Diabetes is a great mimic. It affects various organs or systems of the body to give rise to such symptoms as would sometimes mislead even a physician.
Maturity onset diabetes creeps into the body so silently that the victim usually remains unaware and symptom less. On the other hand, juvenile diabetes develops suddenly and gives rise to dramatic symptoms.
Symptoms: The following symptoms point towards a possibility of diabetes:
- Polyurea (excessive and frequent urination) : The sugar escaping in the urine, drags along with itself, a large quantity of water. A diabetic, therefore, frequently passes large amounts of urine.
- Polydipsia (dryness of mouth and excessive thirst) : This symptom is the result of efforts by the body to compensate for the fluids lost through excessive urine.
- Polyphagia (excessive hunger): In diabetes, glucose cannot enter the various body-cells. Thus the cells starve in spite of being bathed by the glucose-rich serum. They suffer from ‘poverty in the midst of plenty’. To overcome this cellular starvation, the body gives rise to abnormal and excessive hunger.
- Loss of weight: When the cells cannot utilize Mlucose, the body disintegrates stored fats to provide the cells with the necessary nourishment. Therefore, the person loses weight.
- Weakness, fatigue and body-ache: The body also disintegrates stored muscle protein to nourish the starving cells. This is the cause of undue weakness and fatigue.
- Mental fatigue and lack of concentration: The brain cells have to depend chiefly on glucose for their nourishment. However, they cannot utilize the available glucose, due to which the person experiences undue mental fatigue, cannot concentrate and becomes forgetful.
- Wound-infection and delayed healing: Glucose rich blood is a good breeding medium for pus-forming micro -organisms. Moreover, diabetes also affects the small blood vessels (micro-angiopathy) and nerves (neuropathy) leading to a decrease in the blood-supply of the skin and derangement of skin-sensations. That is the reason why even a small wound on a diabetic person’s body easily gets infected and fails to heal in time.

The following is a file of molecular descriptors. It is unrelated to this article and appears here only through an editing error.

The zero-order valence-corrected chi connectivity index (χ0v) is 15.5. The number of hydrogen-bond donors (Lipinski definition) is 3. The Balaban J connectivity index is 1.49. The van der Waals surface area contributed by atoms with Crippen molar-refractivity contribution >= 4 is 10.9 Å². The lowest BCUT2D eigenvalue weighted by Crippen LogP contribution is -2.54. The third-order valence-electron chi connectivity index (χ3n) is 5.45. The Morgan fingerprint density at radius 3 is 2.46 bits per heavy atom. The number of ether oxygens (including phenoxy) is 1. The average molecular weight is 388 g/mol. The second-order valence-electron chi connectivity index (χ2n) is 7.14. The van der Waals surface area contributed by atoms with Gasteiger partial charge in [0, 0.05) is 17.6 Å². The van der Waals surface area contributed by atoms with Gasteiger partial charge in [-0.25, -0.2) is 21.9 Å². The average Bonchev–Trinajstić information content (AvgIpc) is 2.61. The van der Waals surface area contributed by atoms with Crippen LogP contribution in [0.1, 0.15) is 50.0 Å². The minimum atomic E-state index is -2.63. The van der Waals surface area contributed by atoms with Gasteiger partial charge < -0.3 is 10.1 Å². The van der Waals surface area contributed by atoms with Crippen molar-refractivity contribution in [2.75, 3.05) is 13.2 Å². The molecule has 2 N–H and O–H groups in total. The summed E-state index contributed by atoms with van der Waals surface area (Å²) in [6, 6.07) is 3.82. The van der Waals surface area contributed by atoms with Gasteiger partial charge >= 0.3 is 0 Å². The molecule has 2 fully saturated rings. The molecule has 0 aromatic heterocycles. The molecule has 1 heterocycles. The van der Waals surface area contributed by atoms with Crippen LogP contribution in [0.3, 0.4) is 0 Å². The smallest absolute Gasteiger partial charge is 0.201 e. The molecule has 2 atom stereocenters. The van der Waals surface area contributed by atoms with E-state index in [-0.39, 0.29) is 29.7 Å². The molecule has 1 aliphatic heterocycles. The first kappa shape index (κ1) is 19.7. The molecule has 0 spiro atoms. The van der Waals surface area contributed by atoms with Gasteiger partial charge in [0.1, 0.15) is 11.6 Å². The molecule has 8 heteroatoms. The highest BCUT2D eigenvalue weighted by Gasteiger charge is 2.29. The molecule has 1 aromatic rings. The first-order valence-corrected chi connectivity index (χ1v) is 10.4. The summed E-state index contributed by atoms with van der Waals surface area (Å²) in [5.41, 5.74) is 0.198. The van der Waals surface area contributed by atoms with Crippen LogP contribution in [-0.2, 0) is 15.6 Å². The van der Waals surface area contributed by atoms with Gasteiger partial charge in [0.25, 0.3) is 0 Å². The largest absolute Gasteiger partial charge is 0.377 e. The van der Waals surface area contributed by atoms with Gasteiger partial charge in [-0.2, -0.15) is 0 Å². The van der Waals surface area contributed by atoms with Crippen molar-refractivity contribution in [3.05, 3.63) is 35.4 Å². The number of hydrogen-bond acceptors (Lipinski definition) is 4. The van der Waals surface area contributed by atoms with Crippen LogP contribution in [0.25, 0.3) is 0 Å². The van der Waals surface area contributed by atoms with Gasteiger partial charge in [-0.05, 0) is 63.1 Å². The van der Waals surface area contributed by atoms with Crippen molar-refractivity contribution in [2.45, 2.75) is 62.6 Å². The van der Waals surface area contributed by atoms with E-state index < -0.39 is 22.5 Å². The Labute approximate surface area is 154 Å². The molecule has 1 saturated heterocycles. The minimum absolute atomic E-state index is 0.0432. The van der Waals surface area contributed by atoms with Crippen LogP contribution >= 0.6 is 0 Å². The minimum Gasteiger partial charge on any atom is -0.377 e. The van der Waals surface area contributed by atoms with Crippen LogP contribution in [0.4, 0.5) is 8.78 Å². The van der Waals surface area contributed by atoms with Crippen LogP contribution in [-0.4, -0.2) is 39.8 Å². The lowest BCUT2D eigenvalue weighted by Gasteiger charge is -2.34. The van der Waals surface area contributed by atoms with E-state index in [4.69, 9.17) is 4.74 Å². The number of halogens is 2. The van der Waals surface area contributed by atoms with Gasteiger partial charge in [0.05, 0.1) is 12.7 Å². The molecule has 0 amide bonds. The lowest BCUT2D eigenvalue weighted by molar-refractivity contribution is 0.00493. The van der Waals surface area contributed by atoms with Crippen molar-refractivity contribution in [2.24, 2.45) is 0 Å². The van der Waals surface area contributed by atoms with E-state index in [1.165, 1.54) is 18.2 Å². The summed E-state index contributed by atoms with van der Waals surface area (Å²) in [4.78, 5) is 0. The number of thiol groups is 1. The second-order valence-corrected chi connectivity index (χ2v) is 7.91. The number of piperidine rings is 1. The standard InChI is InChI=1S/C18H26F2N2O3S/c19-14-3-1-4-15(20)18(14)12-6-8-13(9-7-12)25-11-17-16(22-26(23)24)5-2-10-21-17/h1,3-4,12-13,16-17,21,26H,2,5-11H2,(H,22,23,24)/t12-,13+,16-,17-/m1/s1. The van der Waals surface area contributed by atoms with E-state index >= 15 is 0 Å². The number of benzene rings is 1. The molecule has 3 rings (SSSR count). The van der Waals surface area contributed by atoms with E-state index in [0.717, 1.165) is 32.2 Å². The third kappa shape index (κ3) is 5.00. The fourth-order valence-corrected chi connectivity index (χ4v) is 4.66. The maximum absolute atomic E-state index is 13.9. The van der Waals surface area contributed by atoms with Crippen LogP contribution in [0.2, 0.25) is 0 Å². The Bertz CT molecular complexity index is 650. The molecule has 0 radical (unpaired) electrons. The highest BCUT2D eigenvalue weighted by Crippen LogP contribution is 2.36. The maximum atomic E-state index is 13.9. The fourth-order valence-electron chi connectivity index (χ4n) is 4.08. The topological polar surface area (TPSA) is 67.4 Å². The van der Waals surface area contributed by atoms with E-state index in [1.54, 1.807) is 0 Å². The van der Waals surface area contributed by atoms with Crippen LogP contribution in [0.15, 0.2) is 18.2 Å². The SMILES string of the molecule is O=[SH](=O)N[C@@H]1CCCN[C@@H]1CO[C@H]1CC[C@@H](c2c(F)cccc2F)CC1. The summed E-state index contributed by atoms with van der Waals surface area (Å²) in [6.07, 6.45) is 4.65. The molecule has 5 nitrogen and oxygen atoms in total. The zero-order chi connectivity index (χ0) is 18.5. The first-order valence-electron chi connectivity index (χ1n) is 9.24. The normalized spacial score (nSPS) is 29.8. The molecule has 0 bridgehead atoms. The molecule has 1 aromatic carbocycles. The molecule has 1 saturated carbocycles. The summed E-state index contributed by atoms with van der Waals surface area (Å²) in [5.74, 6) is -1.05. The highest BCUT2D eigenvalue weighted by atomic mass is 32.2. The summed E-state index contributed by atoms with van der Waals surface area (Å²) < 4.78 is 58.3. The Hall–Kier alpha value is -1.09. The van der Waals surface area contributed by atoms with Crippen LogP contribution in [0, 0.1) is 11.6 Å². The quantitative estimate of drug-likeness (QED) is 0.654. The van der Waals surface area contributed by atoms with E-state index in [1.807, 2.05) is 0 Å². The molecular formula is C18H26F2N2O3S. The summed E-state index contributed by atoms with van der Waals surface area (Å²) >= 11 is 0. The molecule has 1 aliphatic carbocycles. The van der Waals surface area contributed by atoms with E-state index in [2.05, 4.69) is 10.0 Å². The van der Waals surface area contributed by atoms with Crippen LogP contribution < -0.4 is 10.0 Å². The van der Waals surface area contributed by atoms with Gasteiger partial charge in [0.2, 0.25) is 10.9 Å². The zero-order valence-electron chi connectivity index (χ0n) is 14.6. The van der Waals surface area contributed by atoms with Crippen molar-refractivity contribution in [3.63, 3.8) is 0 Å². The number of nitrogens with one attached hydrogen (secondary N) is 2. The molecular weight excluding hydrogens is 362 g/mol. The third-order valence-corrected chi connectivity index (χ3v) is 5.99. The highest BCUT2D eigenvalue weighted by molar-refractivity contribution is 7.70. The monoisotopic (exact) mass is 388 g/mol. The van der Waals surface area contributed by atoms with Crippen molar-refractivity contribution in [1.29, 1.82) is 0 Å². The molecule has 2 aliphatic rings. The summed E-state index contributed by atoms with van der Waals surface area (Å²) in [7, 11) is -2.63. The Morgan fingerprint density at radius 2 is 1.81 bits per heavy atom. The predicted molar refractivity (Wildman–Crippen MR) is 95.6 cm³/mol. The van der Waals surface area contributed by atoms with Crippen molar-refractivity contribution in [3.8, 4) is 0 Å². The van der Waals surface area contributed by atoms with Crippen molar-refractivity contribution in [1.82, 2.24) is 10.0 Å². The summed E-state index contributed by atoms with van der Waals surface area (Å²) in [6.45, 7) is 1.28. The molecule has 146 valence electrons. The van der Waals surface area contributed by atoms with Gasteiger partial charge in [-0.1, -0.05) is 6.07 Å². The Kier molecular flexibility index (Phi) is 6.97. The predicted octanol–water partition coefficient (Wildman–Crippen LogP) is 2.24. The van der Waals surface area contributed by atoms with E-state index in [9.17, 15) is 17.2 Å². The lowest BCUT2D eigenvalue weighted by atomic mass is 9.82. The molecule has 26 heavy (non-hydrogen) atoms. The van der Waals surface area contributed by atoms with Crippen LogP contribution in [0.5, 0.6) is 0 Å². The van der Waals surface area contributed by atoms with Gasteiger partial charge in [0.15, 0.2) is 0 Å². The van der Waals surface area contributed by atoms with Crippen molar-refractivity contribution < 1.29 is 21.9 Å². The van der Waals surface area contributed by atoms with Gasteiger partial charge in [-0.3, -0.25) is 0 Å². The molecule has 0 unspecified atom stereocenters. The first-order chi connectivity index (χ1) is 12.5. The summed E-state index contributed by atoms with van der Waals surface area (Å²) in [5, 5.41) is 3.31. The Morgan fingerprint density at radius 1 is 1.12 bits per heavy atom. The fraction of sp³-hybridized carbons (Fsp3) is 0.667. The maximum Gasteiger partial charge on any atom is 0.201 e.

- Easy susceptibility to infections of the skin, gums and the respiratory system: The glucose-rich blood of a diabetic provides optimum conditions for a rapid growth and reproduction of disease-causing micro-organisms. Besides, the hormonal imbalance causes a decrease in the natural resistance power of the body against disease. Hence a diabetic easily contracts infections of the skin, gums and the respiratory tract. He commonly suffers from boils, carbuncles, pyorrhoea, cough and colds.
- Intense itching all over the body, especially that of the genital parts: Many a time, diabetes is suspected and later diagnosed in women complaining of intense itching of the genital parts. Irritation of the nerve-endings on the skin and on the genital organs due to excessive glucose in the blood is the cause for this trouble.
- Frequent changes in the sharpness of vision and the spectacle-numbers: Changes in the glucose concentration of the internal fluid (aqueous) of the eyes leads to variations in their focussing power. That is the reason why a diabetic has to often change his spectacle lenses. The crystalline lens of the eye depends, for its nourishment and transparency, on the glucose dissolved in the aqueous. In diabetes, the nourishment of the crystalline lens is jeopardised, leading to an untimely cataract.
- Aching or numbness of limbs and an abnormal increase or decrease in skin-sensations: Diabetes untowardly affects the whole nervous system to give rise to these symptoms.
- Sexual debility or impotence: General weakness, disintegration of muscle-protein, mental depression and undesirable changes in the blood-circulatory and nervous systems give rise to these symptoms.
- Diabetic unconsciousness (hyperglycemic coma) : As stated earlier, the body disintegrates stored fats to nourish starving cells. Fat disintegration leads to the production of ketone bodies in the blood. Excessive increase of ketone bodies makes the blood acidic and gradually leads to unconsciousness. Many a time, diabetes is suspected or diagnosed after the victim becomes unconscious.
Besides, following circumstances should also arouse suspicion of diabetes:
- Sudden weight-gain after the age of 45 years.
- Coronary heart disease.
- Cerebral haemorrage.
The symptoms of diabetes described above are observed in only about 30 percent of diabetics. In others, especially during the earlier stages of the disease, there are no symptoms and the disease is diagnosed due to a presenting complication or accidentally, e.g.,
- During a general check-up for some other disease.
- During laboratory investigations prior to some surgery.
- During investigations advised by a Life Insurance Corporation.
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